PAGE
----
29 F.3d 785, 819 (2d Cir. 1994). It was not a pre-trial assessment based upon evidence presented against other defendants in previous trials.

Accordingly, Donato's motion to dismiss Counts Six through Eight of the indictment based upon the Government's purported inability to prove a § 1959 purpose is denied.

II. Discovery and Disclosure Motions

A. Mancuso's Discovery Requests

Insofar as Mancuso requests discovery pursuant to Brady v. Maryland, 373 U.S. 83 (1963), the Government is correct that Brady is not a means for Defendants to obtain discovery. See Gray v. Netherland, 518 U.S. 152, 168 (1996) ("There is no general constitutional right to discovery in a criminal case, and Brady," which addressed only exculpatory evidence, "did not create one.") (quoting Weatherford v. Bursey, 429 U.S. 545, 559 (1977)). Furthermore, the Government states that it has disclosed all Brady material of which it is aware. The court has no reason to disbelieve this representation, notwithstanding Mancuso's inflammatory protestations to the contrary.

Mancuso also requests wide-ranging discovery pursuant to Fed. R. Crim. P. 16, including, but not limited to, additional information about the so-called Cicale bogus murder plot. Mancuso's non-Cicale-related requests are denied because Mancuso has failed even to attempt to make the required prima facie showing that the material he requests is "material" to preparing his defense. See United States v. Maniktala, 934 F.2d 25, 28 (2d. Cir. 1991). Mancuso's mere assertions that the government should provide him with the requested materials are insufficient to meet that burden.*fn3 See United States v. Persico, 447 F. Supp. 2d 213, 217-18 (E.D.N.Y. 2006).

As for the Cicale-related material, the Government has disclosed to all Defendants the details of the allegations against Cicale; the name of the witness who made the allegations and contact information for his attorney; affidavits prepared by prison employees during an internal investigation into the matter; and the results of the Government's investigation into the matter, namely that Cicale denies the allegations. Moreover, the Government has stated in its brief and at oral argument that it has nothing further to produce with respect to the Cicale incident. The additional information Mancuso requests, such as the names of inmates who purportedly claim that Cicale also approached them about the alleged murder plot, would be cumulative at best. Should Mancuso wish to impeach Cicale with respect to the alleged murder plot, he has ample information with which to do so.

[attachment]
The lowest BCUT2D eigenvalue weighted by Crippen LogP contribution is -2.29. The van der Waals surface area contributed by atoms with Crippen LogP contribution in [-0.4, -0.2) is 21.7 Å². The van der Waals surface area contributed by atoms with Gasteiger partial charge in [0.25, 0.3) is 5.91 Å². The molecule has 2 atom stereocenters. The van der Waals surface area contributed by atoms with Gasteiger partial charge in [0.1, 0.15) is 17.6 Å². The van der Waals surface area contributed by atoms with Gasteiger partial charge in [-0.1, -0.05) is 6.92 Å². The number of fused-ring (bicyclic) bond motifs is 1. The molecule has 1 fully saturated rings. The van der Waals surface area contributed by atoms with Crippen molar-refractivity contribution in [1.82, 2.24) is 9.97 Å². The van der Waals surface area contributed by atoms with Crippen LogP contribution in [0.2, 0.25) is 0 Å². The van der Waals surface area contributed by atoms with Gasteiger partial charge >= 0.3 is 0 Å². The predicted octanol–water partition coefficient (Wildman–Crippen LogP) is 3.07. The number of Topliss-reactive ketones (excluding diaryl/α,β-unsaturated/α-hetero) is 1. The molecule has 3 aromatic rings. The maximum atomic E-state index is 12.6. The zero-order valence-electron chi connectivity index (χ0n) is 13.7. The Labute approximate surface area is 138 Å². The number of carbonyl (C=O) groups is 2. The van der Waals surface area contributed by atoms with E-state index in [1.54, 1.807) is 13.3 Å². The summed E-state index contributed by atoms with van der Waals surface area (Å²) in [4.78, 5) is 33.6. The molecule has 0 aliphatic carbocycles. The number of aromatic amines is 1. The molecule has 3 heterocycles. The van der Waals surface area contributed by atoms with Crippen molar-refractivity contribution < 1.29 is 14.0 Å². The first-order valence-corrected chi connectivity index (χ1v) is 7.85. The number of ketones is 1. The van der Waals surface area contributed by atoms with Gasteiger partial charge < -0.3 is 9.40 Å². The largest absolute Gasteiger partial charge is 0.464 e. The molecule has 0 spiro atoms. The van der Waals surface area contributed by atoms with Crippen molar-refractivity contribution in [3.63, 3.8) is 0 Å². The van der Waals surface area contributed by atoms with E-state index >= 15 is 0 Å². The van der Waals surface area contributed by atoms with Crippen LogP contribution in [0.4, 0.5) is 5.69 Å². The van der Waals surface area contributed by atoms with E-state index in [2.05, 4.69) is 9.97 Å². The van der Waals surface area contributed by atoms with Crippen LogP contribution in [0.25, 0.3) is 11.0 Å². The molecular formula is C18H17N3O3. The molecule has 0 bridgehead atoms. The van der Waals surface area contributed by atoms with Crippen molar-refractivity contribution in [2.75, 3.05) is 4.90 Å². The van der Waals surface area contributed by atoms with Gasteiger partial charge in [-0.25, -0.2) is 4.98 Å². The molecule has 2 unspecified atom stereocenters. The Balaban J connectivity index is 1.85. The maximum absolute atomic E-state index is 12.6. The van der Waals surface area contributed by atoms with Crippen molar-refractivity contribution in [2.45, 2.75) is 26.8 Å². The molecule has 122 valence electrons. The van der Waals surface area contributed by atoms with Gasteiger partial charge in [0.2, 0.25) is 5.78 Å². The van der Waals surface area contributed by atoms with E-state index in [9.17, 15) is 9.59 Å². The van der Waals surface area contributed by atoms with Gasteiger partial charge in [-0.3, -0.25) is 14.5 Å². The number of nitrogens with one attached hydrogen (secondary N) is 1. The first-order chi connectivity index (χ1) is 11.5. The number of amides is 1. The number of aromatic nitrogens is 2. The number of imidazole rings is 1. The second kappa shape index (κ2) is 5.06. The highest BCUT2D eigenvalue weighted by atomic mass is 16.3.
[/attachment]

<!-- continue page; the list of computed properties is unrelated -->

B. Mancuso and Indelicato's Motion for Rule 404(b) Notice

At oral argument, the Government stated that it will provide Fed. R. Evid. 404(b) notice four or five weeks prior to trial. The court concludes that this time frame satisfies the "reasonable notice" standard of Rule 404(b). See United States v. Vilar, 530 F. Supp. 2d 616, 640 (S.D.N.Y. 2008) (noting that Rule 404(b) does not define "reasonable notice," but instead leaves it to the sound discretion of the district court; noting that notice is typically provided no more than two or three weeks prior to trial, but requiring 60 days given likely challenges to admissibility of the evidence).

C. Mancuso and Indelicato's Motion for Notice of Rule 807 Evidence

In its brief, the Government states that it does not intend at this time to present any evidence pursuant to Fed. R. Evid. 807 and that it will notify defense counsel promptly should that intention change. Accordingly, this motion is denied as moot, without prejudice to Refilling should the need arise.

D. Mancuso's Request for a Bill of Particulars as to Counts Three through Five

In Counts Three through Five of the Superseding Indictment, Mancuso is charged with conspiracy to murder Randolph Pizzolo in aid of racketeering (Count Three), murder of Randolph Pizzolo in aid of racketeering (Count Four), and using, carrying, and possessing a firearm during and in relation to a crime of violence (Count Five). (S-9 ¶¶ 52-57.) Count Three alleges that Mancuso conspired with Basciano and Aiello in or about and between November 2004 and November 30, 2004 to murder Pizzolo. (Id. at ¶ 54.) Count Four alleges that on or about November 30, 2004, Mancuso, Basciano, and Aiello murdered Pizzolo. (Id. at ¶ 56.) Count Five alleges that on November 30, 2004, Mancuso used and carried a firearm during and in relation to Counts Three and Four. (Id. at ¶ 57.)